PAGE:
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Quoting LargoFl:
..we must remember..this is August..and most likely place a hurricane will go once in the gulf..is towards louisianna or texas, not towards florida, and especially not towards Tampa
That's why I said what I did... much more likely to get an east coast FL hit this time of year. Though we did Charley in '04....

Impacts in Tampa from a landfall would likely be "crossover", like we saw with other 04 storms.

Quoting wunderkidcayman:


a lot more than my fingers can count




TA yeah I know that



carefull it could be filled up with couple of barrels of rum




hmm what ever is, is what ever

15 men on a dead man's chest and all that... lol
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XX/93L/INV
MARK
24.88N/52.45W
Member Since: July 15, 2006 Posts: 169 Comments: 53296
Quoting OracleDeAtlantis:
The chances of the RNC getting slammed by a hurricane in Tampa, are about the same as another Republican flying over the heads of the people in New Orleans, stranded on their roof tops.



President George W. Bush looks out a window of Air Force One as he flies over New Orleans, La., surveying the damage caused by Hurricane Katrina, Aug. 31, 2005.






It soooooo infuriates me every time I remember Bush peering out of the window of air force 1. 'Nough said about that. I can go on and on but I won't.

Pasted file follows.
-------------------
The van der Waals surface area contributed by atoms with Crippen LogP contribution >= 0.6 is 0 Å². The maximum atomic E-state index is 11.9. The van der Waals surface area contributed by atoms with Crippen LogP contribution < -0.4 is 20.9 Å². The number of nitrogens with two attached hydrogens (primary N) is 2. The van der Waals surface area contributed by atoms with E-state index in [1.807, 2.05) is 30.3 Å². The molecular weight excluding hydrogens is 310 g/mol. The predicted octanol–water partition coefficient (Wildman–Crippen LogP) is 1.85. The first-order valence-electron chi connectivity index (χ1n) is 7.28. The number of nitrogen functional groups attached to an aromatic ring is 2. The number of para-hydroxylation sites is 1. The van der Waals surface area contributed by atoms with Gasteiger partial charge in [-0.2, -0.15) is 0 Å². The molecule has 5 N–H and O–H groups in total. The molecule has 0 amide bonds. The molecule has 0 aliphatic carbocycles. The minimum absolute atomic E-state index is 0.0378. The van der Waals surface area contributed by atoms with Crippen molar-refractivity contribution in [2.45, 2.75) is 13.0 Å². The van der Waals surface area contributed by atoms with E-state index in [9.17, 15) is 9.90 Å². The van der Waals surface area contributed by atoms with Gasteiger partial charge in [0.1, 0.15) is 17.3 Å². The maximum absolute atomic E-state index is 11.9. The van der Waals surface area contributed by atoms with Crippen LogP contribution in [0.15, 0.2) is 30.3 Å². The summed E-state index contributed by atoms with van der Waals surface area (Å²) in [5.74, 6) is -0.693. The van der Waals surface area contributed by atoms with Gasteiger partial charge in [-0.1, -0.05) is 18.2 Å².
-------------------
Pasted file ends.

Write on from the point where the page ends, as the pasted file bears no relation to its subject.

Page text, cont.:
Not a downcaster here but I am really starting to wonder about this season and predictions coming into it. Needless to say I think it's making the blog bloody batty.

Anything good on the 18z yet. Pre 384 hours preferable please...
Member Since: September 30, 2008 Posts: 0 Comments: 108
@clwstmchasr. Let's see, judging by the fact he lives in the Cayman islands.. I'd say quite a few. Probably more than most of us.

Listen guys, lay off of wunderkidcayman. I'm sick of seeing him bashed on here. His opinion is no less valid than yours, get off your high horse and learn to respect it. If you really have a problem with him, just ignore him - but he isn't a troll, a wishcaster, or any of the such. He wants to learn and discuss weather and he actually contributes.
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18z gfs 135hrs
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Quoting redwagon:

It's called living in what used to be an inland sea in Texas, but I shouldn't expect you to know that, so I do sincerely apologize.

why shouldn't you expect me to know that?!?
Member Since: June 13, 2009 Posts: 2 Comments: 11030